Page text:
Jan 31, 2022 | Grant Stories, News


Jane Muller got used to hearing people talk about gardens being abandoned and trees, growing for generations in a family’s backyard, dying because of the drought. The same thing happened to the garden at her workplace, the Granite Belt Support Service Inc. at Stanthorpe in Queensland.

Now, clients at the service are talking about the vegies growing in the raised garden beds, the flowers blooming and the plans for spring plantings. The dams are full and gardens can be tended.

Fourteen residents and workers restored the garden at Granite Belt Support Service, a service centre for people with a disability. During the summer, vegies and strawberries were grown and the food used at the service’s regular cooking classes for residents or taken home to their families.

The garden is an opportunity for life skills to be taught with residents learning about food, nutrition, gardening techniques and the seasons. There’s also a newly established worm farm on site that is looked after in order to nourish the soil. Importantly, the garden allows residents to get outside in good weather and share a common purpose.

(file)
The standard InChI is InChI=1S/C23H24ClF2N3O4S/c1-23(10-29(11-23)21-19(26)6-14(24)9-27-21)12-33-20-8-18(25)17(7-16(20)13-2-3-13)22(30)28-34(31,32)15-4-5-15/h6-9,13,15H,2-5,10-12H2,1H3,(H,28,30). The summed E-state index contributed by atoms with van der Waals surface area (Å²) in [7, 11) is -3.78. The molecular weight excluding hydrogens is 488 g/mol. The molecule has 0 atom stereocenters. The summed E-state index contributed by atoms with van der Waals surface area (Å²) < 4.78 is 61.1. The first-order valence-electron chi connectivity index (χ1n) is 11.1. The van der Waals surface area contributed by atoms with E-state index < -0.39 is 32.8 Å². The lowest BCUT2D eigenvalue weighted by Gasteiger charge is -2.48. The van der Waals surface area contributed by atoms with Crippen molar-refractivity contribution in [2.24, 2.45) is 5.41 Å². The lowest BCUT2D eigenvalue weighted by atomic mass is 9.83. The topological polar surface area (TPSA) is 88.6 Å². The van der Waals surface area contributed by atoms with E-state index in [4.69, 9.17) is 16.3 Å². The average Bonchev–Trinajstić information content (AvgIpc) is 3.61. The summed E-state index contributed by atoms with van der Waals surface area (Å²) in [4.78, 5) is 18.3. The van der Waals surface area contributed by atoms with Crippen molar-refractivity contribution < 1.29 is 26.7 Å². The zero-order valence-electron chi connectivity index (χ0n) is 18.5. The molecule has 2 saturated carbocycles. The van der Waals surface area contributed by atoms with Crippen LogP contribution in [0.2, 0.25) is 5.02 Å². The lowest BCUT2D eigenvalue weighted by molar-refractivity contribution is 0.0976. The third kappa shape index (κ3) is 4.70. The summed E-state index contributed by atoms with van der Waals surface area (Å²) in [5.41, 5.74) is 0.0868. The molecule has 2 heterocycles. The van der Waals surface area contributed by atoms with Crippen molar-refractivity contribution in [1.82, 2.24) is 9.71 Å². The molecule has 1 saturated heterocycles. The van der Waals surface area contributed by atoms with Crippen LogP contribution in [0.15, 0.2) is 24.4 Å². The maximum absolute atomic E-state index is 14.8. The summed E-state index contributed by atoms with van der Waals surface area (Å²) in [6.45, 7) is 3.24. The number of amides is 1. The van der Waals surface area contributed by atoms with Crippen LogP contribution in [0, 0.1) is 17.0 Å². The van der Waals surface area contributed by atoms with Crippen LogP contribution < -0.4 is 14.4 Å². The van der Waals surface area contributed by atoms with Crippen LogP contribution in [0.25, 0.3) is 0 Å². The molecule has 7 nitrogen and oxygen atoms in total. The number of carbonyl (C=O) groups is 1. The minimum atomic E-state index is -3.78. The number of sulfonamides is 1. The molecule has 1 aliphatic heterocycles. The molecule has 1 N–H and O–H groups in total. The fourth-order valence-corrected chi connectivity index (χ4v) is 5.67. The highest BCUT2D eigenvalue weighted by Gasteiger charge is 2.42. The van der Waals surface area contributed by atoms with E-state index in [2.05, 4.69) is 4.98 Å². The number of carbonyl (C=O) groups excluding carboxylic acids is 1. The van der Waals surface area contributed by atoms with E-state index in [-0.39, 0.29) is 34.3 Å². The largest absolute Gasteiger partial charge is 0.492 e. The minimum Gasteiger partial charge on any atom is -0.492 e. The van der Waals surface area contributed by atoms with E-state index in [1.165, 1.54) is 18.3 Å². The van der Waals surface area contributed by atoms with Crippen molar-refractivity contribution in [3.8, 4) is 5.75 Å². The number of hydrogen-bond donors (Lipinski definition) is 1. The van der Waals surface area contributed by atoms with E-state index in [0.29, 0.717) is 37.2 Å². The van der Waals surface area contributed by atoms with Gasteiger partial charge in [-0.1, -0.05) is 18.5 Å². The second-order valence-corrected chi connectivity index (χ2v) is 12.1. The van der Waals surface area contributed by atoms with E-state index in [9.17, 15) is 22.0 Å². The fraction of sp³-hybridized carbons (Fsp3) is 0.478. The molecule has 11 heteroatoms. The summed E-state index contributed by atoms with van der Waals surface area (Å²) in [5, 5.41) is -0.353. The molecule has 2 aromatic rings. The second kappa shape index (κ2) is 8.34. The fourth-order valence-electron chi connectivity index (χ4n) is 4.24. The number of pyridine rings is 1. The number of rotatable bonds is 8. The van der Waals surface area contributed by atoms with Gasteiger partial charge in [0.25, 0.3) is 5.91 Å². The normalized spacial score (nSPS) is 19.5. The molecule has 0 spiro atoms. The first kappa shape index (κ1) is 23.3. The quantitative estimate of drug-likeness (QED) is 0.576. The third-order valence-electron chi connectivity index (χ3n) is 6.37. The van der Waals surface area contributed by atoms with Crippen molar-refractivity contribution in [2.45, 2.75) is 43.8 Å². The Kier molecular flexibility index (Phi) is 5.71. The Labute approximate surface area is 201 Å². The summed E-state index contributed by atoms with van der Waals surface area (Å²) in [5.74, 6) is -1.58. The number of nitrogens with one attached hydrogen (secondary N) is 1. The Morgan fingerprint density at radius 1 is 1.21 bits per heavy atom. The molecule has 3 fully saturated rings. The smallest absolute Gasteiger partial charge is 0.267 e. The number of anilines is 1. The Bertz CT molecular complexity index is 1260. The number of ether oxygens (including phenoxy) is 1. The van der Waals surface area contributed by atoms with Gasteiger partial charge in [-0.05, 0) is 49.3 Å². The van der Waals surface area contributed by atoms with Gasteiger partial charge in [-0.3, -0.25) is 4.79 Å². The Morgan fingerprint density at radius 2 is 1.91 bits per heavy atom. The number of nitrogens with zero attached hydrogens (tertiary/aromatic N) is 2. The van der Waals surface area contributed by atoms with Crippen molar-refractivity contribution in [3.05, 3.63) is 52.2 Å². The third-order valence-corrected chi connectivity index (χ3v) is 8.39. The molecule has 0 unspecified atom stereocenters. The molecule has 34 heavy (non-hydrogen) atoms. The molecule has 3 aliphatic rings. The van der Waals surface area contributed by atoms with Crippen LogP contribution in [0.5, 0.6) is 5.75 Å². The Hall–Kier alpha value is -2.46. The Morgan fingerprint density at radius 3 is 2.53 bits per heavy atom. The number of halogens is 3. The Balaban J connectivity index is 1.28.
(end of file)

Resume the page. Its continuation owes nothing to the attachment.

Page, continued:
“Watching the plants grow into vegetables is such a wonderful experience for the residents who have been affected by the terrible drought and the isolation of COVID-19,” said Jane, who is the respite and day services coordinator at the service.

“The drought was a worrying time for everyone in Stanthorpe and the surrounding farms because our tanks were dry and we ran out of water. For several months water was trucked into the town, and none of it could be used to keep our gardens growing.”

“People would talk about the huge trees in their yards where they had played and climbed as children, dying and needing to be cut down. Drought like this has a real impact on people.”

Residents were part of the garden’s redevelopment from planning, budgeting, constructing the beds, planning what seeds should be planted, watering the gardens and cooking the produce. The raised beds have been built to accommodate any residents using a wheelchair.

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